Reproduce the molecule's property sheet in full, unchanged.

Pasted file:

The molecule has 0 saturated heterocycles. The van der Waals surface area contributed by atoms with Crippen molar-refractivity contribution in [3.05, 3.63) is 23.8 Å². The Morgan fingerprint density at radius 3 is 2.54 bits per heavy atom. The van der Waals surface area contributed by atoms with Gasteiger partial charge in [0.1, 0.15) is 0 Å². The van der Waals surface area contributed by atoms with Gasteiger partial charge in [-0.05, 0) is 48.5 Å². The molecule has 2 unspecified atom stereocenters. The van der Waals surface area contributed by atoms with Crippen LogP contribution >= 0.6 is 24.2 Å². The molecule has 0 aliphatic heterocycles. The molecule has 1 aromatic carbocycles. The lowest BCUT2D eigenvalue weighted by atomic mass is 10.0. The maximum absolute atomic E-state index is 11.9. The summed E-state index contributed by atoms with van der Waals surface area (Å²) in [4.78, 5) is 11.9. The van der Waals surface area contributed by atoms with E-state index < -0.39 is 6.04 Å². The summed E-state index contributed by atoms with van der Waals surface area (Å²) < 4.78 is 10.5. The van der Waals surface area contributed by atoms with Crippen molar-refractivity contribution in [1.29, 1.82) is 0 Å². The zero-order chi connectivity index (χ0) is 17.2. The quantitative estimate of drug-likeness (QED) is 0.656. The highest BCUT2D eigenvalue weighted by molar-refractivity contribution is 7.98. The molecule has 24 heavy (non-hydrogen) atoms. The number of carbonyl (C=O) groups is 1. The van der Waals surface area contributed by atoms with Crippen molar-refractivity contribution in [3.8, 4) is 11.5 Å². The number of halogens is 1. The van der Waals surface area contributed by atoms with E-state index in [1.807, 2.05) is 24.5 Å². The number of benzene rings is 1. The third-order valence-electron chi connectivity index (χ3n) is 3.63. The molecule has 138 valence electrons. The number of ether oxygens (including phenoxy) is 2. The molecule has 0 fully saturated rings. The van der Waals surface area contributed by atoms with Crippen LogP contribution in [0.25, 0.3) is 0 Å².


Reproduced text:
The molecule has 0 saturated heterocycles. The van der Waals surface area contributed by atoms with Crippen molar-refractivity contribution in [3.05, 3.63) is 23.8 Å². The Morgan fingerprint density at radius 3 is 2.54 bits per heavy atom. The van der Waals surface area contributed by atoms with Gasteiger partial charge in [0.1, 0.15) is 0 Å². The van der Waals surface area contributed by atoms with Gasteiger partial charge in [-0.05, 0) is 48.5 Å². The molecule has 2 unspecified atom stereocenters. The van der Waals surface area contributed by atoms with Crippen LogP contribution >= 0.6 is 24.2 Å². The molecule has 0 aliphatic heterocycles. The molecule has 1 aromatic carbocycles. The lowest BCUT2D eigenvalue weighted by atomic mass is 10.0. The maximum absolute atomic E-state index is 11.9. The summed E-state index contributed by atoms with van der Waals surface area (Å²) in [4.78, 5) is 11.9. The van der Waals surface area contributed by atoms with E-state index < -0.39 is 6.04 Å². The summed E-state index contributed by atoms with van der Waals surface area (Å²) < 4.78 is 10.5. The van der Waals surface area contributed by atoms with Crippen molar-refractivity contribution in [1.29, 1.82) is 0 Å². The zero-order chi connectivity index (χ0) is 17.2. The quantitative estimate of drug-likeness (QED) is 0.656. The highest BCUT2D eigenvalue weighted by molar-refractivity contribution is 7.98. The molecule has 24 heavy (non-hydrogen) atoms. The number of carbonyl (C=O) groups is 1. The van der Waals surface area contributed by atoms with Crippen molar-refractivity contribution in [3.8, 4) is 11.5 Å². The number of halogens is 1. The van der Waals surface area contributed by atoms with E-state index in [1.807, 2.05) is 24.5 Å². The number of benzene rings is 1. The third-order valence-electron chi connectivity index (χ3n) is 3.63. The molecule has 138 valence electrons. The number of ether oxygens (including phenoxy) is 2. The molecule has 0 fully saturated rings. The van der Waals surface area contributed by atoms with Crippen LogP contribution in [0.25, 0.3) is 0 Å².